The Westin Lake Las Vegas hotel, which as a prior brand crashed financially with the lavish community it’s built in, has a new landlord.
The 493-room Henderson resort, a rest stop for President Barack Obama while on the campaign trail, was purchased Friday out of foreclosure for $25 million. State and county records indicate the buyer was Pacifica Cos., a San Diego-based investment firm, but do not say whether the sale included anything beyond the real estate.
The sales price was 84 percent below what previous owners paid almost a decade ago, during the bubble years.
It’s not immediately clear what, if any, effect the sale will have on the hotel’s daily operations or branding. Pacifica’s president and managing partner, Deepak Israni, did not respond Monday to requests for comment, and efforts to reach Westin management were also not successful.
Still, the transaction shows how far property values have plunged in Lake Las Vegas since the boom years, and that investors still are betting on the faux-Mediterranean project built around a man-made lake in the desert, some 20 miles east of the Strip.
The 21.6-acre hotel, one of three resorts at Lake Las Vegas, opened in 1999 as a Hyatt Regency and became a Loews resort in 2006. New York-based Loews Hotels, backed by a $117 million mortgage loan, bought the property that year with a partner for $155 million, according to Clark County records and news reports.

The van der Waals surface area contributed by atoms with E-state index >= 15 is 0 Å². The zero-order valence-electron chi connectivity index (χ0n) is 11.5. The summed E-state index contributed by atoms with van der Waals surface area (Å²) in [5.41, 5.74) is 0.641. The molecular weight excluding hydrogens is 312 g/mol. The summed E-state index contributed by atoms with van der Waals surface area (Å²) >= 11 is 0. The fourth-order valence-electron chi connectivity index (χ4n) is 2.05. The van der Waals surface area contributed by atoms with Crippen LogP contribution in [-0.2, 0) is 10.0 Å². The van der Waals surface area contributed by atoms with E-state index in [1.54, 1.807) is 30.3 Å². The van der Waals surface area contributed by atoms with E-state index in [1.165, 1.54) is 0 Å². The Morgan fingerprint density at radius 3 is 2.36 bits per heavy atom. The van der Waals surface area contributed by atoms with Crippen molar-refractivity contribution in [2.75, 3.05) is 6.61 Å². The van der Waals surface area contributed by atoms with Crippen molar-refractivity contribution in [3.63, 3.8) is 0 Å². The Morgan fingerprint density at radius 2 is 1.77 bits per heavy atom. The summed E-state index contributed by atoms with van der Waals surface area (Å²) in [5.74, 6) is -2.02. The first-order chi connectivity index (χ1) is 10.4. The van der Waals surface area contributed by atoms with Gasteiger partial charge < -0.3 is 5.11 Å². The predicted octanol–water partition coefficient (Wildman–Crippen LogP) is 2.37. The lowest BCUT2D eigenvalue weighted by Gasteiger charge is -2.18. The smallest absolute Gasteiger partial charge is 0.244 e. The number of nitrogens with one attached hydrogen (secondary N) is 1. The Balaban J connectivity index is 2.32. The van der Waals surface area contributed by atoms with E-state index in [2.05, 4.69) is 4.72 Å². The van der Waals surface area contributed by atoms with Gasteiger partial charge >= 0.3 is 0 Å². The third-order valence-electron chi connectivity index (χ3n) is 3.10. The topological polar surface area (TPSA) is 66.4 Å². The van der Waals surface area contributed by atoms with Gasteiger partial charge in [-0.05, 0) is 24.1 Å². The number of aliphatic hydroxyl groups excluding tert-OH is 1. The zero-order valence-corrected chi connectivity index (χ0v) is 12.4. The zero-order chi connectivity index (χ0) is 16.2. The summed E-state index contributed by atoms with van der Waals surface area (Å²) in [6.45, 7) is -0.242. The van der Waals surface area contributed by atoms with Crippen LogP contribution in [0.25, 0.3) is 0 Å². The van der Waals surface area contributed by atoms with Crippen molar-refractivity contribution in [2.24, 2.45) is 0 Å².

But after the bubble burst and Las Vegas’ once-roaring economy imploded, the hotel’s financial health went south, along with the 3,600-acre Lake Las Vegas community.
A court-appointed receiver took charge of the Loews hotel in 2009 after its owners reportedly defaulted on their mortgage, and lenders seized the property through foreclosure in spring 2012, about five weeks after it became a Westin-branded resort.
Maryland-based CWCapital Asset Management, representing the lenders, sold the property last week to Pacifica, county records show.
Lake Las Vegas, with a 320-acre lake, was designed as an elegant Mediterranean village, featuring luxury homes, golf courses, a retail district and a casino. It ended up one of the biggest flops in one of the hardest-hit markets in America.
The project off Lake Mead Parkway east of Boulder Highway was seized through foreclosure and then, after changing hands, slid into bankruptcy. Home values plunged, golf courses closed and turned brown, and the casino shut its doors because an adjacent hotel closed. Tourism and retail sales dried up, and even a man-made waterfall was turned off.
Today, Southern Nevada’s real estate market still is bogged down by foreclosures and underwater borrowers. But it’s more stable than it was during the recession, and in the last few years, investors have bought property in once-derailed Lake Las Vegas.
New York hedge-fund tycoon John Paulson, for instance, acquired around 1,000 acres with plans to sell land to homebuilders, and Southern California’s R.Y. Properties bought 127 acres a year ago with plans for residential development.
There have been setbacks, though. Casino MonteLago, which reopened in 2011 after being closed for more than a year, locked its doors again in fall 2013. Management cited “lease issues with the property owners.” The casino remains shuttered.
Despite the ups and downs, at least one well-known person enjoys Lake Las Vegas: Obama.
According to reports, he has visited at least four times and stayed at the Westin at least twice.